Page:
Discover more from 📡 by Mike Rugnetta
📡 – 2023-05-05
And not a moment too soon
Hello! It’s Bandcamp Friday! If you haven’t heard, workers at Bandcamp are attempting to unionize. You can learn a little more about that here. And in case you’re worried about supporting your favorite musicians while the workers at your favorite music site are trying to unionize: don’t!
Here’s what I grabbed today:
In The Fight For Justice, The Police Can Only Be On One Side
Selectively using polling data to bludgeon abolitionist demands but not socialist ones is disingenuous as a research method and self-defeating as politics, given that many movement participants share both goals. (Take, for instance, the push for a federal job guarantee and a Green New Deal, or local initiatives like the Chicago “treatment not trauma” campaign.) Regardless, polls are a weak tonic for socialists. As Stuart Hall observed, “politics does not reflect majorities, it constructs them,” and social change is not made by doing what is already popular. It is made through organizing and contestation. Johnson affirms this at times, such as his positive discussion of a 2015 Black Lives Matter demonstration that shut down portions of a posh Chicago shopping district, and his declaration that “there is no other way forward but through politics.” But the book’s contrarian impulse too often pulls him away from a strategic politics of contestation toward a chaotic politics of condescension. After Black Lives Matter makes a series of dubious, even contradictory claims. He describes abolition as “anarcho-liberal assertions.” While the demand to defund the police “represents the promise of Black Lives Matter as a political force,” he alternately says it “may not be ambitious enough,” but has also somehow been taken over by “rightwing lobby organizations,” while being upheld by “wokelords” pushing the “defeated horizon of welfare statism.”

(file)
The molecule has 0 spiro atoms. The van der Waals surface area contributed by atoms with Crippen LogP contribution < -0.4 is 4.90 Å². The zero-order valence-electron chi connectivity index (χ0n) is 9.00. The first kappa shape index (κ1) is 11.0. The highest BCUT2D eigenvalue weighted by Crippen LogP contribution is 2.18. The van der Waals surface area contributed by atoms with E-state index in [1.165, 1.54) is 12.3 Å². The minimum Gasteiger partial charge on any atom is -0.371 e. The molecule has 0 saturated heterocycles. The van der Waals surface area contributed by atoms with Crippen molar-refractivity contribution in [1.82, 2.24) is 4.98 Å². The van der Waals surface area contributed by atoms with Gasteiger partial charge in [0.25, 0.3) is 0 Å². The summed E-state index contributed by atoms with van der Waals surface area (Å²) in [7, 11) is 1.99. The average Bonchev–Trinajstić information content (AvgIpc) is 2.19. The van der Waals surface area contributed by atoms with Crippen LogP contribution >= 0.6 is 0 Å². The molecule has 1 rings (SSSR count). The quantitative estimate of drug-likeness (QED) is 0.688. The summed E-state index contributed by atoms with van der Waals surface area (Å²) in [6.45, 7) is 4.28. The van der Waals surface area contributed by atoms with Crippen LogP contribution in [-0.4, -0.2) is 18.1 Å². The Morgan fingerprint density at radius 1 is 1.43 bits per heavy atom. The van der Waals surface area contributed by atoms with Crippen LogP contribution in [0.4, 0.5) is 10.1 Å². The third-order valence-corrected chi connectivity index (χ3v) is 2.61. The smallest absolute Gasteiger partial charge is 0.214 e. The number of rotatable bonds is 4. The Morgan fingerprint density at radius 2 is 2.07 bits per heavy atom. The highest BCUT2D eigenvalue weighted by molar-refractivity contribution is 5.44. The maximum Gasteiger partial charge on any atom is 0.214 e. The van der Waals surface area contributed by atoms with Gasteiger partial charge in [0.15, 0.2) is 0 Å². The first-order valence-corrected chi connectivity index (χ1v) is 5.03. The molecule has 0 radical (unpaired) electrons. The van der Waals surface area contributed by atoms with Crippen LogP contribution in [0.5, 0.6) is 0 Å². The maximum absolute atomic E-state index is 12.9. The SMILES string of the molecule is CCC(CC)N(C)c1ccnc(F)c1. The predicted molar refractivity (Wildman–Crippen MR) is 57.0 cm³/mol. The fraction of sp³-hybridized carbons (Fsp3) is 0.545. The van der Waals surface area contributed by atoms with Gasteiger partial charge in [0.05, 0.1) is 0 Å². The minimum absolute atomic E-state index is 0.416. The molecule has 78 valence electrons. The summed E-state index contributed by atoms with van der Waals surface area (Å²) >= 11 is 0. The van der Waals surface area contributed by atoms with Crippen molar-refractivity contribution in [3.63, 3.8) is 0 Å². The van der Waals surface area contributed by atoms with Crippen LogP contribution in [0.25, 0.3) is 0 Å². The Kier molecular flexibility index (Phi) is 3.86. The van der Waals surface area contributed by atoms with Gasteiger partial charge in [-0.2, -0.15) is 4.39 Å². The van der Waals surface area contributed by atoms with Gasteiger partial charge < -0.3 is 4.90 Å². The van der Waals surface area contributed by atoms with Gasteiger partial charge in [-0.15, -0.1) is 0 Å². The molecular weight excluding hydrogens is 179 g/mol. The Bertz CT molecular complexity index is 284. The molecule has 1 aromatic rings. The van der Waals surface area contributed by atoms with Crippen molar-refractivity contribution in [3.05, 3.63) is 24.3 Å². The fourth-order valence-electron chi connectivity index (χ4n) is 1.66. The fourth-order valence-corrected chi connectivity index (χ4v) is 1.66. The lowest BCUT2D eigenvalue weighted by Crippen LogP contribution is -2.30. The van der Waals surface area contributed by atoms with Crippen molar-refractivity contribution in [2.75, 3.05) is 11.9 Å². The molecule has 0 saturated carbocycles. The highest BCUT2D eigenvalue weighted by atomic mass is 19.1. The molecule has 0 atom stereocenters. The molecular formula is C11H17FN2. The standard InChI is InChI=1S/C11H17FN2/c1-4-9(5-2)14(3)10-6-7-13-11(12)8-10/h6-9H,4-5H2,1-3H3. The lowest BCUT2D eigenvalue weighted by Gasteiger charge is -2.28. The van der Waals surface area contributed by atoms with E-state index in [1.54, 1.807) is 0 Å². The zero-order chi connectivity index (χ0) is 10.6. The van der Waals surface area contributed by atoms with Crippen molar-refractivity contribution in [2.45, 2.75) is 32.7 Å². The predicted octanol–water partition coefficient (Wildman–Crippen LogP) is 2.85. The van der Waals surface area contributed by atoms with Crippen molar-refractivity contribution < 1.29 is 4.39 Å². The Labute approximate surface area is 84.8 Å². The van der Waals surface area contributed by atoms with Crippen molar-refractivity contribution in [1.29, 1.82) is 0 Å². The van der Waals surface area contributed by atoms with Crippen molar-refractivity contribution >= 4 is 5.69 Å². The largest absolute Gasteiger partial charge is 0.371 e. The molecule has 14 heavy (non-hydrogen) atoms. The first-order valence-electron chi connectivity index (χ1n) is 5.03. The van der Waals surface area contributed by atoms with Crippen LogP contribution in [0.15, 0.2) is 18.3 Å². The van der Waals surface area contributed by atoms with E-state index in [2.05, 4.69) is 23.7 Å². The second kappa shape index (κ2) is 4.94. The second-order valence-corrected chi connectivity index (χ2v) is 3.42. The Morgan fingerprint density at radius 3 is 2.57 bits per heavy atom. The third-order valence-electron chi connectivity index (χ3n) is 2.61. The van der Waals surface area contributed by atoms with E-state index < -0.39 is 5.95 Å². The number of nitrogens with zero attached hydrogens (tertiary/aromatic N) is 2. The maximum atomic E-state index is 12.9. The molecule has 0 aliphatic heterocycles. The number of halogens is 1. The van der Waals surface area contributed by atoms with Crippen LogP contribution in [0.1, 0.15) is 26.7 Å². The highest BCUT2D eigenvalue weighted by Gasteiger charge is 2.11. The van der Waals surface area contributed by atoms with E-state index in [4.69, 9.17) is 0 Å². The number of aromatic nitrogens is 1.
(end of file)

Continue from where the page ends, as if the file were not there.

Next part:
IAB: U.S. Digital Video Ad Spend Up 21% In 2022, Set To Rise 17% In 2023
Digital video — meaning connected TV (CTV), social video and other digital video — is expected to gain five points of ad-spend share in 2023 and account for 47% of the total TV/video market, which also includes linear TV. Between 2020 and 2023, total TV/video ad spend share is projected to shift nearly 20 percentage points toward digital video. IAB cites a Moffett Nathanson estimate that Q3 2022 marked the first time that the percent of streaming households without a pay-TV subscription (44%) outnumbered streamers with pay TV (38%).
Letter to Wild Wings
Do you all ever throw the term “brand gremlin” around at meetings? I was reading a white paper recently that defined brand gremlins as “people, processes and other entities that are out of alignment with the organization’s overall brand strategy.” The term “gremlin” emerged out of Royal Air Force slang to describe a mischievous creature that causes malfunctions in aircraft, automobiles, and other machinery. While the brand sabotage is symbolic rather than technological, both create friction in what is meant to be smooth colonial expansion.